pET and ampicillin

wch190 at wch190 at
Sat Nov 26 15:10:15 EST 1994

In article <1994Nov23.182558.1 at>,
pathology at wrote:

> In article <3anll5$hcl at>, Clemens Suter-Crazzolara
<un691cs at> writes:
> >>      Our lab is using the pET system to express eukaryotic pro-
> >> teins.  We seem to be experiencing a problem with the BL21 host cells
> >> losing their plasmid.  Does anyone have suggestions on how to avoid
> >> this?  We're thinking of trying carbenicillin but its about 10 times
> >> as expensive as ampicillin.  Also, have inhibitors of beta lactamase
> >> ever been used (like clavulanic acid)?
> >> 
> >>      I'm aware that overnight cultures should be highly diluted and
> >> we've also played around a bit with the pLys S and E containing hosts.
> >> We're trying to use this system in a fermentor, but I fear that if we
> >> grow to the high densities that can be achieved in a fermentor, none
> >> of the bacteria will have the plasmid when we induce expression.
> >> 
> >> Thanks for any suggestions.
> >> 
> >> 
> >> Todd Miller
> >> tmiller at
> My suggestion is to make sure that the starter  liquid culture is never grown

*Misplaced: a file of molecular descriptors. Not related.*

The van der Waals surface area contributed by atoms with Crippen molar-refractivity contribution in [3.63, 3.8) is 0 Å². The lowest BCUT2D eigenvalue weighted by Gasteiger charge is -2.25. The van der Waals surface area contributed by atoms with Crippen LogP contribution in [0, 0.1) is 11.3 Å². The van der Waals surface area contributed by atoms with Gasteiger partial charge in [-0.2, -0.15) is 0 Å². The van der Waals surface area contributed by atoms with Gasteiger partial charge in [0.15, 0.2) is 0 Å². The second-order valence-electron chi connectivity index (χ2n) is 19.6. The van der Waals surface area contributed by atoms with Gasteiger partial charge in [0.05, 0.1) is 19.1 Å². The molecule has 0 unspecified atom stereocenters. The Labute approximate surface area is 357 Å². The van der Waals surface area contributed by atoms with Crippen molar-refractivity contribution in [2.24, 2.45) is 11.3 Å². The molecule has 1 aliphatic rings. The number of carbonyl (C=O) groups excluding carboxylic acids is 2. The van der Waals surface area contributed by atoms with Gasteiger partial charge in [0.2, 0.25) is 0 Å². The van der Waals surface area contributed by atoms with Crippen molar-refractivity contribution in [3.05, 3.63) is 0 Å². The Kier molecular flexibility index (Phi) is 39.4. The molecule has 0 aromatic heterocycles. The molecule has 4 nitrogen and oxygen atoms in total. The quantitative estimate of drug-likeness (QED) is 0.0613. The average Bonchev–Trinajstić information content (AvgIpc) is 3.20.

> to saturation; i.e., never use an overnight growing procedure for the
> Instead, start with several colonies and grow for a few hours until the 2-3 
> milliliter starter culture just begins to become hazy (of course,
ampicillin is 
> present).  Then add the starter to the full culture volume with
> ampicillin.  The continuous presence of ampicillin should keep the selection 
> pressure high enough to retain the plasmid through induction and protein
> production.
> Gregg Wells
> Department of Pathology
> University of Pennsylvania
> Philadelphia, Pennsylvania  19104-4283
> email:  pathology at

Another thing you can do is pellet down the cells of the overnight culture
wash twice with LB to wash off a ll the beta lactamase and then use as a
starter culture.

Venita de Almeida 
venita at

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